The second-most immersive game I’ve ever played was Assassin’s Creed 2.
(apparently, wordpress does not recognize “immersive” as a word. Strange)
This comes as a surprise to most, but despite being a writer/storyteller, I don’t play games for the storyline. The same goes for movies. I get people coming to me all the time, saying, “Dude, you really need to check out (game/movie), the story is AWESOME!” And I’ll politely smile and tell them I’ll check it out, because I can understand where it’s coming from. When I choose a game to spend some quality time with, though, what I look for are these things, in order:
The experience is everything, and gameplay is a big part of everything that a game is. Between a game where I get to stab people, and a game where I get to interact with thousands of characters to find their stories and how their lives intersect, I’d go for the stabbing. You see now why I liked Assassin’s Creed 2 so much.
The first Assassin’s Creed was a great game in its own right, but the only thing I couldn’t stand were the endless exposition scenes that came with eavesdropping and the after-death sequences. I need to go back to stabbing people and throwing them into scaffolds!
To The Moon was one of the first games I played “for the story”, and I found most of the experience dreadfully boring. It was a great story, mind, and my pulse did quicken as the plot thickened and the truth about the subject’s life gradually came to light – but it’s not a game that I’d want to revisit. More than storyline, I need a good gameplay element. Give me a good enough game, and I’ll completely ignore your crap storyline.
(I’m looking at you, Tekken)
I am a very visual kind of person, and I NEED my games to look beautiful. Colors, lighting, design, composition, and details all come into play here to create an aesthetically pleasing environment.
Doubling back to movies for a little while – this is the only reason I’d watch a Terrence Malick film. I have absolutely zero comprehension of the plot, or what the characters are talking about – but damn if every frame of the movie wasn’t the most beautiful thing I have ever seen committed to the silver screen. Makoto Shinkai is also this to me, but to a lesser degree. More on him later.
For this reason, I gravitate towards games that feature a wide-open sandbox environment, where I can explore every intricately designed pixel of the city. Mirror’s Edge could have been great because of how great it looked, but unfortunately it lacked the compelling gameplay element that I needed.
Now Assassin’s Creed 2 – renaissance Italy, a great lighting engine, and a wonderfully rendered environment that showed off years of research, all with that depth of historical accuracy. I couldn’t help but to fall in love with it immediately.
This covers both the soundtrack that accompanies the game, and the sound effect that comes with my interaction with the elements of the game.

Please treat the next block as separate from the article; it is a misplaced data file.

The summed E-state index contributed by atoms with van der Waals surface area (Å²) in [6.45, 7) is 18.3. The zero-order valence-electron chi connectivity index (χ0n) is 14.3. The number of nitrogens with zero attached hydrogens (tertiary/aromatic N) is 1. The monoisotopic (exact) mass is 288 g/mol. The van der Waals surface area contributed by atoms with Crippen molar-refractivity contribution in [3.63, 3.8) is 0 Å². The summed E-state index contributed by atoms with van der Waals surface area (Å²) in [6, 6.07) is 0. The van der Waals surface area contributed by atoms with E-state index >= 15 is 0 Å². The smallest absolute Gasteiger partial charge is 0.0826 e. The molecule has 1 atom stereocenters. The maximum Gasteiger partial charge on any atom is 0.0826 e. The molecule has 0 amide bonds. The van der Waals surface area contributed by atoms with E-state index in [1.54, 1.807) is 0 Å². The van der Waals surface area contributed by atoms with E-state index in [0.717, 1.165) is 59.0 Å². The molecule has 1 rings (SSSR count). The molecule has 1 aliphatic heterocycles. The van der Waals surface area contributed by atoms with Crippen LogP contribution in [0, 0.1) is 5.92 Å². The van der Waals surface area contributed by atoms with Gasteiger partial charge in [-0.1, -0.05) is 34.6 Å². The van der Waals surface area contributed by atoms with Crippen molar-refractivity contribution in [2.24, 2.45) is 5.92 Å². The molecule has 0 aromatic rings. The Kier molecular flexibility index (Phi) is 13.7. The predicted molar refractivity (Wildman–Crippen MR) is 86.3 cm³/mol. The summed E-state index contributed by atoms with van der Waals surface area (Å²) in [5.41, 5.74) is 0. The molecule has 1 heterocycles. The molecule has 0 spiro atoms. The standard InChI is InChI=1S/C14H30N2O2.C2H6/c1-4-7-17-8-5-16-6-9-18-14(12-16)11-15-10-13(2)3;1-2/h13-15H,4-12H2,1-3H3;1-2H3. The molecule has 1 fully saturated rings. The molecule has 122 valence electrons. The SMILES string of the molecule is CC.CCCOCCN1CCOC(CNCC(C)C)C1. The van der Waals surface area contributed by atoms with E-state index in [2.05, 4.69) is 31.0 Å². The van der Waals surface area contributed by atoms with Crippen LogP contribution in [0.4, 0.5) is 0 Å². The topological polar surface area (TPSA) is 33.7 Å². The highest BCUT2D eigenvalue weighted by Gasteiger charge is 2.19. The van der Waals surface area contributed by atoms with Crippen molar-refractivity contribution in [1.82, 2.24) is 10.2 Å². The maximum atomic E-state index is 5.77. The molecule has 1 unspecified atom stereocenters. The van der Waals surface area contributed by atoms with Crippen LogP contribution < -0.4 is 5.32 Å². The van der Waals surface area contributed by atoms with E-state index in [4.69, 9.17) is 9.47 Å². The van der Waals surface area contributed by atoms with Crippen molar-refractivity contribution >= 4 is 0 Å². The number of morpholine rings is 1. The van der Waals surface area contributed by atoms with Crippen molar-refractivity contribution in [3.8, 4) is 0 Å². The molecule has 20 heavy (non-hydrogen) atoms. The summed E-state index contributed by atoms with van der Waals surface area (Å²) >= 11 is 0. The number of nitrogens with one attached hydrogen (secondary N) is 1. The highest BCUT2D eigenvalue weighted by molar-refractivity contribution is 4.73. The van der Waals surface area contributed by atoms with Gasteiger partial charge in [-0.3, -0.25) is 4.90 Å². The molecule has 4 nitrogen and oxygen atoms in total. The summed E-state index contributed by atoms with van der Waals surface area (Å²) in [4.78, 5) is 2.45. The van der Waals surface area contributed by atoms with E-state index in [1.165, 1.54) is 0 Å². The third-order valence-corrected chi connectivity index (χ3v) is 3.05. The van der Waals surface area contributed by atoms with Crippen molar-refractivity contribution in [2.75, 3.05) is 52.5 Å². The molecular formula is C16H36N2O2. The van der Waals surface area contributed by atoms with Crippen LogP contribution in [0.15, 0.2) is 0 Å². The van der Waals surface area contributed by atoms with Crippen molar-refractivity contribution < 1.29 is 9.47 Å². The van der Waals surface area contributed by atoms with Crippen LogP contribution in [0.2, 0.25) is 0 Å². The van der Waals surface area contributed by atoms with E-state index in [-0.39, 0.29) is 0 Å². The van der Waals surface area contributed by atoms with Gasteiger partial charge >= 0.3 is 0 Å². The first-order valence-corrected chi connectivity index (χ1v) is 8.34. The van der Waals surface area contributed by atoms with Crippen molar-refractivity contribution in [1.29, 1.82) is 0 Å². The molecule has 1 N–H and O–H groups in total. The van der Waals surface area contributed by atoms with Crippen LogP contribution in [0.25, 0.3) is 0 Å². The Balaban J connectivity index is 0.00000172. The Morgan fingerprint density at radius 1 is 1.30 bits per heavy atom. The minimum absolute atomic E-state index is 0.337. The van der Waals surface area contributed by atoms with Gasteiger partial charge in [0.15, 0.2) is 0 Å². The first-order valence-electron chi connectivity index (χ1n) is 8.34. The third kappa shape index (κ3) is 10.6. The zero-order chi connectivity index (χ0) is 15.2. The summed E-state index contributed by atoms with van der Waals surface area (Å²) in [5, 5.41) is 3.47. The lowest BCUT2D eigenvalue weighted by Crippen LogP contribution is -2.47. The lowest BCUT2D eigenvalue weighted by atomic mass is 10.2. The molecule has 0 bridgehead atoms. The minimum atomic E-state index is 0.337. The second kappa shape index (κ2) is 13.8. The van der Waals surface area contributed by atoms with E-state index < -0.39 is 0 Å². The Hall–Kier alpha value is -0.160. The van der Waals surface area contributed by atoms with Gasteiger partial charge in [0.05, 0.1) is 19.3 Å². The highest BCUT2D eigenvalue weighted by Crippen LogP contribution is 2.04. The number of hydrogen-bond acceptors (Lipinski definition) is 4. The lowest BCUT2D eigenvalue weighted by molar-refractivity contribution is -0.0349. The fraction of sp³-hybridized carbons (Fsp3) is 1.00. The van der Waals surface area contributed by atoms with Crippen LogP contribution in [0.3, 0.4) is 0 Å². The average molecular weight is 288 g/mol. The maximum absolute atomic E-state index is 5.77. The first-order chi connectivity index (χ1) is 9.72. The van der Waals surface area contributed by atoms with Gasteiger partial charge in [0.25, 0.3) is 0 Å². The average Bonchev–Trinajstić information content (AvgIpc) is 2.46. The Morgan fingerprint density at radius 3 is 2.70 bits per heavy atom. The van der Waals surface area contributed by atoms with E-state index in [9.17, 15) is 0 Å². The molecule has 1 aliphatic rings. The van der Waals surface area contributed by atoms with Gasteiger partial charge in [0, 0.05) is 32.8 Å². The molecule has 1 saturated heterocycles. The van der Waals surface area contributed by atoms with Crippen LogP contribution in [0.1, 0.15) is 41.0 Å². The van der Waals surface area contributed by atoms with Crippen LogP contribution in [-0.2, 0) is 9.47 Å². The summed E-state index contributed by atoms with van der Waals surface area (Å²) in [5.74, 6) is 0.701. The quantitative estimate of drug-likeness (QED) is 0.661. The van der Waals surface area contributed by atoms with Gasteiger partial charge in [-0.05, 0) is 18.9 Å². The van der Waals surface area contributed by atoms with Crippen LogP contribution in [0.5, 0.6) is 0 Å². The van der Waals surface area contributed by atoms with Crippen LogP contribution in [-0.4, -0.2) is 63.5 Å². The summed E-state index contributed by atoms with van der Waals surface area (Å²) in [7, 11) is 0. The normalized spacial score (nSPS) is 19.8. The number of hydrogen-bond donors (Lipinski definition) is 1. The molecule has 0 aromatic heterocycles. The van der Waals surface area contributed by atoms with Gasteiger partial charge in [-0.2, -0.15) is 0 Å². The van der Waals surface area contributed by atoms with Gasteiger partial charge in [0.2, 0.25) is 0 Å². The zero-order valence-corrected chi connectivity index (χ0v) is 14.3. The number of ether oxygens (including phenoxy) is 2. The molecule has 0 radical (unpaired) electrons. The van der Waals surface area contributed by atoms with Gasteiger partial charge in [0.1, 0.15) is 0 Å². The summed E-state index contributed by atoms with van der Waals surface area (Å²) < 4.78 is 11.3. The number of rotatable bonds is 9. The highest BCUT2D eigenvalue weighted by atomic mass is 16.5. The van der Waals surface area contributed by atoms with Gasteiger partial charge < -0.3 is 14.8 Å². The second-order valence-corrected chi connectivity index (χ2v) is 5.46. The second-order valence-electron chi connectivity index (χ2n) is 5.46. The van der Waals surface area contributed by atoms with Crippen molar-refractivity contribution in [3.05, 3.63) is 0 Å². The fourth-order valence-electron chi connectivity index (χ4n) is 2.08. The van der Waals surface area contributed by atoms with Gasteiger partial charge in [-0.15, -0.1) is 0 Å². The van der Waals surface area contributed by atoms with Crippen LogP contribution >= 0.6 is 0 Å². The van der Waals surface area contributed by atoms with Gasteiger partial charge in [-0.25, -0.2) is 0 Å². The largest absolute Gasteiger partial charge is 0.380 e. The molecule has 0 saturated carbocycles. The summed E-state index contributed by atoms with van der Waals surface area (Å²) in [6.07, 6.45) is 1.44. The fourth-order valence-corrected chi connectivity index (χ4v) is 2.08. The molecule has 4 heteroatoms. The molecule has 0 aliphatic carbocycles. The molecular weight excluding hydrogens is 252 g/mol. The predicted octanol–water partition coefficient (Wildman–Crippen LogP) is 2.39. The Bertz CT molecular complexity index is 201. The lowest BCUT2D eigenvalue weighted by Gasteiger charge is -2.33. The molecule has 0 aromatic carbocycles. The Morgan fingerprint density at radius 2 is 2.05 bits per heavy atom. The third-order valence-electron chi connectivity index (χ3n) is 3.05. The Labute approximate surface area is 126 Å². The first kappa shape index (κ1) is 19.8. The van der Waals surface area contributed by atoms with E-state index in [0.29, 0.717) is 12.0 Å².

Freddiew made a tutorial about sound design for short films, and made it abundantly clear that if you have great visuals for your film (or game), there is an even greater demand for you to have a great sound to go with it, or the whole experience just falls flat, and this couldn’t be any truer.
(“truer”. Is that even a legit word?)
Dead Space, Slender, and F.E.A.R. wouldn’t be one-tenth as terrifying as they were if not for the love committed to the sound. There’s a great video on YouTube that redoes the sound in the first episodes of Game of Thrones so that it sounds like a 90s sitcom instead of the low fantasy epic that it is – go check it out, and you’ll see how crucial sound is to creating the world of the film, or the game.
I mentioned Makoto Shinkai earlier, in Visuals. Like Terrence Malick, Makoto Shinkai’s movies are beautifully made – deeply saturated, lovingly crafted, and I appreciate how Makoto Shinkai’s films are a lot more comprehensible, compared to Mr. Malick’s. As great as his films are, however, what draws me even more to his work is the soundtrack composed by Tenmon. 5 Centimeters per Second and The Place Promised In Our Early Days are the finest examples of how stunning visuals coupled with a great soundtrack can create a memorable experience.
(also notable is When Five Fell, a 10-minute short film by Wesley Chan of Wong Fu Productions. Check it out)
The greatest sound design is almost subliminal – so discreet, so subtle that you don’t even notice that it’s there until you start actively listening for it. And I must admit that it wasn’t until Assassin’s Creed: Brotherhood that I even noticed the soundtrack that played in the background at different points of the game.
I’m going on longer than I had originally intended to in this post, but that pretty much sums up the top 3 things that I look for in a game: gameplay, visuals, and sound. The story, unfortunately, comes in fourth place – it’s a great extra, but if you manage the first three with finesse, I don’t even need a story.
The most immersive game I have ever played, though, was BioShock Infinite.
(to be continued)